During the morning of Sunday, our skirmishers pressed the enemy more hotly, compelling his skirmishers to remain sheltered in their riflepits. As the day wore on, the battle waxed hotter on the enemy's rear and right, and at length the gratifying sight of his retiring columns, soon followed by large and confused masses of fugitives rapidly retreating in the direction of United States Ford, was presented to the view. At this juncture, Lieutenant-Colonel Holt, who, with his entire regiment, the veteran and gallant Tenth Georgia, were on skirmish duty, sent forward Lieutenant Bailey, Company A, of his regiment, with a flag of truce, and demanded the surrender of a party of the enemy still in their trenches. This demand was promptly acceded to by the surrender, with their arms, of the Twenty-seventh Connecticut and a detachment from another Connecticut regiment, with the colonel and other field and company officers, numbering in the aggregate 340, a number considerably exceeding the whole number of the Tenth Georgia present. Lieutenant-Colonel Holt, in his report, makes special mention of the conduct and services rendered by Captains McBride, Kibbee, and Leon, of the Tenth Georgia, while in command of the skirmishers of his regiment.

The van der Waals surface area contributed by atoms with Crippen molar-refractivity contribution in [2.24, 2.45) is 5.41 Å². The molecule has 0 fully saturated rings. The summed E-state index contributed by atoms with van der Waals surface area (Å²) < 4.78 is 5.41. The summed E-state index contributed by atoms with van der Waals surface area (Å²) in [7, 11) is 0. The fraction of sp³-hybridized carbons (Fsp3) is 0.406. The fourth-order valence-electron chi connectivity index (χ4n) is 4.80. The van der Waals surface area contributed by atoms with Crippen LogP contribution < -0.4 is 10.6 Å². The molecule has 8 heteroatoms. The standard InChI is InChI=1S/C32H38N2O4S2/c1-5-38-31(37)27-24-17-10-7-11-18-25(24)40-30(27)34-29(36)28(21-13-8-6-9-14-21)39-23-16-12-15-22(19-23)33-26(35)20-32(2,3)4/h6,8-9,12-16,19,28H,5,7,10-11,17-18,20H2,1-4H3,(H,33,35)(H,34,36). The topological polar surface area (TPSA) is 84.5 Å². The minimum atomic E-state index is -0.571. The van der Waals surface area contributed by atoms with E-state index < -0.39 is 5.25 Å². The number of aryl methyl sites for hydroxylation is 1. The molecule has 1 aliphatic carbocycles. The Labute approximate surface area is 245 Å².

At about 8 a.m. the brigade received orders to move forward
en échelon by battalion, in support of Kershaw's right, who had been ordered to advance and form a junction with the troops on his left, who were driving the enemy before them. The advance continued until the brigade reached the turnpike, near the brick house, at about 11 a.m., when, with others, it was recalled from the pursuit, and ordered to form on the south side of the road.
       In a short time, orders were received from the major-general to move down the turnpike in the direction of Fredericksburg, to meet the enemy in strong force, who, under Sedgwick, was known to be hastening to the relief of Hooker's main army, which had just been so badly beaten and disposed of. Brigadier-General Wilcox, who, with his brigade, retired before Sedgwick in his advance from Fredericksburg, had halted and formed line across the Plank road at Salem Church, 3 miles distant from Fredericksburg. Arriving on the field, this brigade, by order, took position on the left of that of General Wilcox, Wilcox having only one of his regiments on the left of the road.
       Marching by the right flank, the most rapid mode of forming--being on the right by file into line--was executed under the fire of the enemy, who were pressing forward his lines to the attack. The fire, at first slight, soon became severe. The two regiments of my left, the Fifty-third and Fiftieth Georgia, took position under a storm of bullets. Position was never more gallantly taken or more persistently and heroically held. The battle of Salem Church raged from this time without intermission on my front for two hours, the enemy's main attack being directed against my left, the Fifty-third and Fiftieth Georgia, re-enforcement after re-enforcement being pressed forward by him during the continuance of the fight.